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It’s happened to many outdoor enthusiasts. As soon as spring peeks its sunny face, you pack up and head to the nearest campsite, only to find you’ve made a big mistake. The gear you put away only three months ago is exactly the way you left it—or worse. Your fuel canisters are empty, your rain fly is nowhere to be found and, in what seems a cruel joke, your inflatable sleeping pad has managed to get a leak over hibernation.
Unless you have an equipment shop or camp store nearby, your options will not be many. At best, you could be moderately uncomfortable or inconvenienced. But at worst, you could be looking at a trip back home, or putting yourself in a life-threatening situation.
This is easily avoidable, though—nothing that a little spring cleaning won’t do.
Take stock of your camping gear
Before your first camping trip of the season, pull out all of your implements from storage and get a good idea of what is there and what might be missing. This is when you count all your tent poles and stakes, and you open your sleeping bag’s stuff sack to ensure you’re not going away with a three-month-old laundry bag.
Check all the big items like sleeping pads and shelter, and don’t forget about the smaller but critical ones, such as matches and your mess kit—you don’t want to start cooking in the backcountry and realize your spork is MIA.
[Related: Survival cooking: how to cook with sticks]
Inspect your first aid kit, too. You may have used bandages, antibiotic ointment or pain killers last season, and forgotten to replace them. See what might be missing and restock as necessary.
The same goes for your gear repair kit. Make sure you have the patches, sealant, or tape you might need for emergency fixes in the wilderness. Skip this step and you may not be a happy camper when a rock pokes a hole in your tent.
Finally, confirm how much fuel you have for your camp stove—not just how many canisters, but how much fuel is in them. You’ll be eating a lot of crackers and peanut butter if once you’re there you realize you can’t prepare a hot meal after a night or two.
Clean up your outdoors equipment
Once you make sure all your gear is present and accounted for, confirm that it’s clean and ready to go.
Hannah Singleton, who’s been guiding backpacking trips for Wildland Trekking since 2014, and is in charge of prepping gear for entire groups, recommends giving textiles such as sleeping bags and tents a good cleaning before you store them for the winter. But if you forgot, spring is as good a time as any.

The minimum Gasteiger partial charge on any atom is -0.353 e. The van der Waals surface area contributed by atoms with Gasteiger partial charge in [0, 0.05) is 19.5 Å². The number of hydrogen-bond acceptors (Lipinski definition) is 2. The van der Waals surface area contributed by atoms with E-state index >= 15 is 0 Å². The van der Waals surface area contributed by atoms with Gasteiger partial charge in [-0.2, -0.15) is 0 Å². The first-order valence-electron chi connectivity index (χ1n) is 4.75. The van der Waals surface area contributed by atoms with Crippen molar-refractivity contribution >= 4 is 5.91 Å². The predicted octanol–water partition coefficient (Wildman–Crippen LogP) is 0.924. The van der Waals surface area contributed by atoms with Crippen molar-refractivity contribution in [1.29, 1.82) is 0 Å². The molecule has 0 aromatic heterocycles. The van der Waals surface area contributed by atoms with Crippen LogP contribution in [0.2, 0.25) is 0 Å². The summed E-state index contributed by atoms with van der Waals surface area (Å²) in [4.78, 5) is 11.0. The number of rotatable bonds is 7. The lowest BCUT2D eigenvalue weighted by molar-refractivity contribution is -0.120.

If you don’t want to ruin your equipment, the safest bet is to read and follow each item’s manufacturer’s instructions carefully. But if that tag is too worn to read, follow the general principles. Use a detergent designed for the appropriate type of gear and material—down and synthetic bags require different cleaning products, for example. Also, washing machines are not appropriate for most tents, and you should keep items, such as rain jackets and tent flys, away from the dryer as heat can damage them.
[Related: How to make your outdoor gear last longer]
Spring can be muddy and wet, so now is also a good time to re-waterproof rain gear and hiking boots with wash-in or spray-on repellents. Just like with your other camping implements, make sure you’re using a product with a formula designed for the equipment you own.
Don’t forget to wash small tools and items, too, like hydration bladders and dinnerware—a lot of yucky stuff can grow in three months of darkness.
Test, inspect and repair all of your implements
Finally, test out your camping gear and inspect it carefully. Pitch your tent and unroll your sleeping bag in your living room or backyard to repair any holes, tears, or zippers that have seen better days.
If you have an inflatable sleeping pad, pump it up with air to check for leaks or damaged valves. If you find any, patch or seal them. Test your stove, too, and make sure it lights and functions properly.
Once you’ve gone through the big items, move on to smaller articles. Start by putting new batteries in items like headlamps, satellite phones or GPS units to ensure they work and have enough juice for your trip. Make sure to replace those items that fail the test.
Give yourself enough time
Whatever you do, don’t wait until the day before your trip to check everything is in order. Singleton recommends starting the process at least a week before your scheduled trip to give yourself plenty of time to prep or replace your equipment.
“We rely on our gear for safety and comfort in the outdoors. If you rely on it too heavily and it fails you, then you’re in a bad position,” she says.
Be proactive before you head out for the season. That way you’ll have memories of an unforgettable trip, instead of a lesson from an annoying teachable moment.